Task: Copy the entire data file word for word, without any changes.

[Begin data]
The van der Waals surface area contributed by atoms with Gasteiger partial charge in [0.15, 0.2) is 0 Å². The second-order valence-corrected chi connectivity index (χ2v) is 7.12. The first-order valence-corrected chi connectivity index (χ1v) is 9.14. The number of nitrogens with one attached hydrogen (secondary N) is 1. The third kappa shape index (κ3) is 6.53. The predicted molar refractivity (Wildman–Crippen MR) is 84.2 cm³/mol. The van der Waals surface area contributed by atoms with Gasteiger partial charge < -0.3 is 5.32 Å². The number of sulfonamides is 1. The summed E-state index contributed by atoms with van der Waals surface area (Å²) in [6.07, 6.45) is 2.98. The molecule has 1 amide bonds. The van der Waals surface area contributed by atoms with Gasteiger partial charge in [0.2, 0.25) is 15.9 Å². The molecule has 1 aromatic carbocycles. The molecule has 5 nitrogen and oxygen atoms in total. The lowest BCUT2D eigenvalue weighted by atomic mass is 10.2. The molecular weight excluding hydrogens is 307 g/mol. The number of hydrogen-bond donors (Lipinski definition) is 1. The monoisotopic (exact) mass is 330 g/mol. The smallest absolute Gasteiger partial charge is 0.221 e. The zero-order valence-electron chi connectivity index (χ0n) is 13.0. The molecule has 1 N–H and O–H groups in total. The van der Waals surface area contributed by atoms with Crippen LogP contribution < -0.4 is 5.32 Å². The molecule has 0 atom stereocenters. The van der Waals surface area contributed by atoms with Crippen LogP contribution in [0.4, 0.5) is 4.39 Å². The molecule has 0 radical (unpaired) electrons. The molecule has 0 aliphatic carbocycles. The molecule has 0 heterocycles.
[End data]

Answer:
The van der Waals surface area contributed by atoms with Gasteiger partial charge in [0.15, 0.2) is 0 Å². The second-order valence-corrected chi connectivity index (χ2v) is 7.12. The first-order valence-corrected chi connectivity index (χ1v) is 9.14. The number of nitrogens with one attached hydrogen (secondary N) is 1. The third kappa shape index (κ3) is 6.53. The predicted molar refractivity (Wildman–Crippen MR) is 84.2 cm³/mol. The van der Waals surface area contributed by atoms with Gasteiger partial charge < -0.3 is 5.32 Å². The number of sulfonamides is 1. The summed E-state index contributed by atoms with van der Waals surface area (Å²) in [6.07, 6.45) is 2.98. The molecule has 1 amide bonds. The van der Waals surface area contributed by atoms with Gasteiger partial charge in [0.2, 0.25) is 15.9 Å². The molecule has 1 aromatic carbocycles. The molecule has 5 nitrogen and oxygen atoms in total. The lowest BCUT2D eigenvalue weighted by atomic mass is 10.2. The molecular weight excluding hydrogens is 307 g/mol. The number of hydrogen-bond donors (Lipinski definition) is 1. The monoisotopic (exact) mass is 330 g/mol. The smallest absolute Gasteiger partial charge is 0.221 e. The zero-order valence-electron chi connectivity index (χ0n) is 13.0. The molecule has 1 N–H and O–H groups in total. The van der Waals surface area contributed by atoms with Crippen LogP contribution < -0.4 is 5.32 Å². The molecule has 0 atom stereocenters. The van der Waals surface area contributed by atoms with Crippen LogP contribution in [0.4, 0.5) is 4.39 Å². The molecule has 0 radical (unpaired) electrons. The molecule has 0 aliphatic carbocycles. The molecule has 0 heterocycles.